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Our Wine of the Week, Pfendler Vineyards 2012 Sonoma Coast Pinot Noir ($45), is lush, dark and lively. Flavors of black fruit — plums, cherries, raspberries — unfold with a rich succulence, with stewed rhubarb and a flourish of English Breakfast tea showing up as flavors devolve into the wine's silky finish.

Fairly exuberant acidity keeps this luxurious wine from turning ponderous. At the core of its darkness, it remains bright -- think of midnight on the coast, above the fog line, the sky filled with stars.

Because of its succulence, this wine will pair beautifully with just about any red meat, especially when it is cooked rare. With alcohol over 14 percent, the wine will welcome the richness of the meat alongside. It is outstanding with leg of lamb, for example, with ribeye, skirt and hanger steaks and with game like wild boar.

The wine is a natural with risotto, too, especially beet, carrot or mushroom risotto. Wild rice with duck and roasted beets is another excellent pairing. Certain heirloom beans will cozy up nicely with this wine, like marrowfats, fresh cranberry beans, Christmas lime beans and a host of others. Add a little bacon or smoked meat and the match will soar. Vegetarians can use Tierra Vegetables' smoked onions to enhance a match.

For today's recipe, I'm using the delicate little bean known as flageolet. It was, until fairly recently, hard to find but, thanks in part to Rancho Gordo, a specialty food company based in Napa, it is readily available in most markets. If you do not want to use lamb, you can use smoked turkey leg, smoked ham hock or a big handful of those smoked onions.

<b>Flageolets with Lamb Shanks</b>

Makes 4 to 6 servings

<i>1 pound dried flageolet beans, preferably Rancho Gordo, soaked in water for at least 6 hours or overnight

2 to 3 lamb shanks (about 2 pounds)

— Kosher salt

— Black pepper in a mill

— Olive oil

1 yellow onion, peeled and cut into small dice

2 carrots, peeled and minced

4 to 5 garlic cloves, minced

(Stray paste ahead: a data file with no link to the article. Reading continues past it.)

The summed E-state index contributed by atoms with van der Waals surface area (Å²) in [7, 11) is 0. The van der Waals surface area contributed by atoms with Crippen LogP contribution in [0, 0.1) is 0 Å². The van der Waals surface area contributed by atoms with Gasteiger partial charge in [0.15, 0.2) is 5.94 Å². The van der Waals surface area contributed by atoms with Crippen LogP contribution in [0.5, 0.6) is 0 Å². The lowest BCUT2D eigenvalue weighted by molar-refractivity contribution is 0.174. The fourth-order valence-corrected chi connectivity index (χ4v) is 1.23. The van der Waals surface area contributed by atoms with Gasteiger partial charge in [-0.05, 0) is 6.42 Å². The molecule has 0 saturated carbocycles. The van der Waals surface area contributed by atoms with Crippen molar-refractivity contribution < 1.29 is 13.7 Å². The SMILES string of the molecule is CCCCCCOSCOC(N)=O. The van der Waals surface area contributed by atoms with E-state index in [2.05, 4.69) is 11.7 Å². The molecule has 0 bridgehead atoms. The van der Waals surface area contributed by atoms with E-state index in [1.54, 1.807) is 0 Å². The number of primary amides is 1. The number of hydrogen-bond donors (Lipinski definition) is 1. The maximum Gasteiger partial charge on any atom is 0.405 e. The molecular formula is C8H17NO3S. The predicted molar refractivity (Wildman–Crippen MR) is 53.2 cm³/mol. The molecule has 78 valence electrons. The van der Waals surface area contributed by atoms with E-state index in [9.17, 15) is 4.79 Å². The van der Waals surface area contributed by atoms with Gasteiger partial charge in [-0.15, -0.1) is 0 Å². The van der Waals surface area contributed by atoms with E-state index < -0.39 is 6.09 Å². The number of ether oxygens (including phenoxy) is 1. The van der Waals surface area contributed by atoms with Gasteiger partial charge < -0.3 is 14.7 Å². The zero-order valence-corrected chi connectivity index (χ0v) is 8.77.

2 or 3 Italian parsley sprigs

1 or 2 fresh thyme sprigs

— Extra virgin olive oil</i>

Drain and rinse the flageolets and set them aside briefly.

Season the shanks all over with salt and pepper.

Set a large heavy pot -- a Dutch oven is perfect -- over medium-high heat. Add just enough olive oil to thinly coat the bottom of the pan and brown the shanks. Use tongs to transfer to a plate or bowl.

Lower the heat to medium, add the onions and carrots and saute gently until they begin to soften, about 7 to 10 minutes. Add the garlic, saute another minute and return the shanks to the pot. Add the flageolets, herb sprigs and enough water to cover the beans by about an inch.

Increase the heat to high and when the water reaches a full rolling boil, lower the heat and simmer very gently until the beans are tender, about 45 minutes or a bit longer. Cover the pot and let rest for 10 to 20 minutes.

Use tongs to transfer the shanks to a clean work surface. Remove the meat, cut it into small pieces and return it to the pot. Taste and correct for salt.

To serve, ladle into soup plates, add a swirl of olive oil to each portion and serve immediately.

<i>Michele Anna Jordan hosts "Mouthful" each Sunday at 7 p.m. on KRCB 90.9 & 91.1 FM. E-mail Jordan at michele@micheleannajordan.com. You'll find her blog, "Eat This Now," at pantry.blogs.pressdemocrat.com.</i>